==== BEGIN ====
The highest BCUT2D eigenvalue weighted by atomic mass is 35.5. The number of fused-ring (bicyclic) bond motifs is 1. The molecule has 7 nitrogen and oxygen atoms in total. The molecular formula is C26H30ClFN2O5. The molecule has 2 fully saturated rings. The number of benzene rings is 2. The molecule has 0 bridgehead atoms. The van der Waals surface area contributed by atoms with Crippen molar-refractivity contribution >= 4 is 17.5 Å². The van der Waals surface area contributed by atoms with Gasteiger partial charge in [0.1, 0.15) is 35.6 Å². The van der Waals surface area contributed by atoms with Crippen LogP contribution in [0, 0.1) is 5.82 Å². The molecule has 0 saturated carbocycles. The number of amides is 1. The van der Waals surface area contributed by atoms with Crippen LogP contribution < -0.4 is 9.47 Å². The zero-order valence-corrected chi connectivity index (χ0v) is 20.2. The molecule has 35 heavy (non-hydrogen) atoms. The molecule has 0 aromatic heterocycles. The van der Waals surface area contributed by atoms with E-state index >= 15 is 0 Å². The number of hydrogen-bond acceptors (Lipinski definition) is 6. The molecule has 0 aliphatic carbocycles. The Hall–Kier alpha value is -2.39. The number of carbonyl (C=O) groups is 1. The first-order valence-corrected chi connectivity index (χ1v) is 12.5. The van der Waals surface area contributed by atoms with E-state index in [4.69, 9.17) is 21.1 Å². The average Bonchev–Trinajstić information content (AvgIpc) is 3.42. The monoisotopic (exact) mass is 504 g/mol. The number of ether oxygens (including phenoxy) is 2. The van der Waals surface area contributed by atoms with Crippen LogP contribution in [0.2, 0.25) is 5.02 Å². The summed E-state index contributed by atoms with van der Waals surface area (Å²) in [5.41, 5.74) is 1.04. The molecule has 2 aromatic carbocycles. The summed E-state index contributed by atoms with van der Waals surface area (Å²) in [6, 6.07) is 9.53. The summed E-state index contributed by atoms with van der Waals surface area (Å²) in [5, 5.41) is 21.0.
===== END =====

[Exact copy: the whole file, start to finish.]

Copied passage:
The highest BCUT2D eigenvalue weighted by atomic mass is 35.5. The number of fused-ring (bicyclic) bond motifs is 1. The molecule has 7 nitrogen and oxygen atoms in total. The molecular formula is C26H30ClFN2O5. The molecule has 2 fully saturated rings. The number of benzene rings is 2. The molecule has 0 bridgehead atoms. The van der Waals surface area contributed by atoms with Crippen molar-refractivity contribution >= 4 is 17.5 Å². The van der Waals surface area contributed by atoms with Gasteiger partial charge in [0.1, 0.15) is 35.6 Å². The van der Waals surface area contributed by atoms with Crippen LogP contribution in [0, 0.1) is 5.82 Å². The molecule has 0 saturated carbocycles. The number of amides is 1. The van der Waals surface area contributed by atoms with Crippen LogP contribution < -0.4 is 9.47 Å². The zero-order valence-corrected chi connectivity index (χ0v) is 20.2. The molecule has 35 heavy (non-hydrogen) atoms. The molecule has 0 aromatic heterocycles. The van der Waals surface area contributed by atoms with E-state index >= 15 is 0 Å². The number of hydrogen-bond acceptors (Lipinski definition) is 6. The molecule has 0 aliphatic carbocycles. The Hall–Kier alpha value is -2.39. The number of carbonyl (C=O) groups is 1. The first-order valence-corrected chi connectivity index (χ1v) is 12.5. The van der Waals surface area contributed by atoms with E-state index in [4.69, 9.17) is 21.1 Å². The average Bonchev–Trinajstić information content (AvgIpc) is 3.42. The monoisotopic (exact) mass is 504 g/mol. The number of ether oxygens (including phenoxy) is 2. The van der Waals surface area contributed by atoms with Crippen LogP contribution in [0.2, 0.25) is 5.02 Å². The summed E-state index contributed by atoms with van der Waals surface area (Å²) in [5.41, 5.74) is 1.04. The molecule has 2 aromatic carbocycles. The summed E-state index contributed by atoms with van der Waals surface area (Å²) in [6, 6.07) is 9.53. The summed E-state index contributed by atoms with van der Waals surface area (Å²) in [5, 5.41) is 21.0.